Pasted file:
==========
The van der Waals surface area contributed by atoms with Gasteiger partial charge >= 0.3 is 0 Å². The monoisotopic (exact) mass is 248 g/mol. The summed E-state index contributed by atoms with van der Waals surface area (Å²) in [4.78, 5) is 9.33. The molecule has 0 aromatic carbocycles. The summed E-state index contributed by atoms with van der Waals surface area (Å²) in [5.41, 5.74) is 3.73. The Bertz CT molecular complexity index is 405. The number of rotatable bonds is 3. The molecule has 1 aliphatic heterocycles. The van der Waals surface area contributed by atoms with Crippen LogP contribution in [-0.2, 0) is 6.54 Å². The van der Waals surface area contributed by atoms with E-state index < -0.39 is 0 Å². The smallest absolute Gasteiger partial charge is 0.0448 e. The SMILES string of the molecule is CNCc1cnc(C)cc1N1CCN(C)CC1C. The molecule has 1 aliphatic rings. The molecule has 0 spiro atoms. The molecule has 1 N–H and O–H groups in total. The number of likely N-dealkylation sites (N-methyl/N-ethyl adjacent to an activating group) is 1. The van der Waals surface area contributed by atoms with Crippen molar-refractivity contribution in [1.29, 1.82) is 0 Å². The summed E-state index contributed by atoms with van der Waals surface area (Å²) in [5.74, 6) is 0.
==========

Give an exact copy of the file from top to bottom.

The van der Waals surface area contributed by atoms with Gasteiger partial charge >= 0.3 is 0 Å². The monoisotopic (exact) mass is 248 g/mol. The summed E-state index contributed by atoms with van der Waals surface area (Å²) in [4.78, 5) is 9.33. The molecule has 0 aromatic carbocycles. The summed E-state index contributed by atoms with van der Waals surface area (Å²) in [5.41, 5.74) is 3.73. The Bertz CT molecular complexity index is 405. The number of rotatable bonds is 3. The molecule has 1 aliphatic heterocycles. The van der Waals surface area contributed by atoms with Crippen LogP contribution in [-0.2, 0) is 6.54 Å². The van der Waals surface area contributed by atoms with E-state index < -0.39 is 0 Å². The smallest absolute Gasteiger partial charge is 0.0448 e. The SMILES string of the molecule is CNCc1cnc(C)cc1N1CCN(C)CC1C. The molecule has 1 aliphatic rings. The molecule has 0 spiro atoms. The molecule has 1 N–H and O–H groups in total. The number of likely N-dealkylation sites (N-methyl/N-ethyl adjacent to an activating group) is 1. The van der Waals surface area contributed by atoms with Crippen molar-refractivity contribution in [1.29, 1.82) is 0 Å². The summed E-state index contributed by atoms with van der Waals surface area (Å²) in [5.74, 6) is 0.